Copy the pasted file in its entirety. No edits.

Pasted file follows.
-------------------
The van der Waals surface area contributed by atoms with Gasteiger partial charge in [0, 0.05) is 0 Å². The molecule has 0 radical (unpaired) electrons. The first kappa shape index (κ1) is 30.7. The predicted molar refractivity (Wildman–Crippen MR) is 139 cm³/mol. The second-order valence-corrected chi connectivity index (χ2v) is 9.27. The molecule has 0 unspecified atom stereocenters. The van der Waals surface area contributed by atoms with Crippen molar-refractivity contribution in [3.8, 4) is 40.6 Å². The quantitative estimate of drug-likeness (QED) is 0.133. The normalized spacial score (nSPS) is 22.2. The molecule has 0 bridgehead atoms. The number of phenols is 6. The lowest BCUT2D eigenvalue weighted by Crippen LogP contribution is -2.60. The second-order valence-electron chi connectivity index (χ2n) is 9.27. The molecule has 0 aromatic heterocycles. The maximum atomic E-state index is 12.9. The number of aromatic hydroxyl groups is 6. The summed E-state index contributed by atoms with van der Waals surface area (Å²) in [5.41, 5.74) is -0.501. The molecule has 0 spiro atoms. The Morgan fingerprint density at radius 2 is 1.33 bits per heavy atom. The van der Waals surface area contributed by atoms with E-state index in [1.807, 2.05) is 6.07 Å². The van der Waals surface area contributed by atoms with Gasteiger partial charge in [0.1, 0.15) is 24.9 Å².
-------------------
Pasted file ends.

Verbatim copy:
The van der Waals surface area contributed by atoms with Gasteiger partial charge in [0, 0.05) is 0 Å². The molecule has 0 radical (unpaired) electrons. The first kappa shape index (κ1) is 30.7. The predicted molar refractivity (Wildman–Crippen MR) is 139 cm³/mol. The second-order valence-corrected chi connectivity index (χ2v) is 9.27. The molecule has 0 unspecified atom stereocenters. The van der Waals surface area contributed by atoms with Crippen molar-refractivity contribution in [3.8, 4) is 40.6 Å². The quantitative estimate of drug-likeness (QED) is 0.133. The normalized spacial score (nSPS) is 22.2. The molecule has 0 bridgehead atoms. The number of phenols is 6. The lowest BCUT2D eigenvalue weighted by Crippen LogP contribution is -2.60. The second-order valence-electron chi connectivity index (χ2n) is 9.27. The molecule has 0 aromatic heterocycles. The maximum atomic E-state index is 12.9. The number of aromatic hydroxyl groups is 6. The summed E-state index contributed by atoms with van der Waals surface area (Å²) in [5.41, 5.74) is -0.501. The molecule has 0 spiro atoms. The Morgan fingerprint density at radius 2 is 1.33 bits per heavy atom. The van der Waals surface area contributed by atoms with E-state index in [1.807, 2.05) is 6.07 Å². The van der Waals surface area contributed by atoms with Gasteiger partial charge in [0.1, 0.15) is 24.9 Å².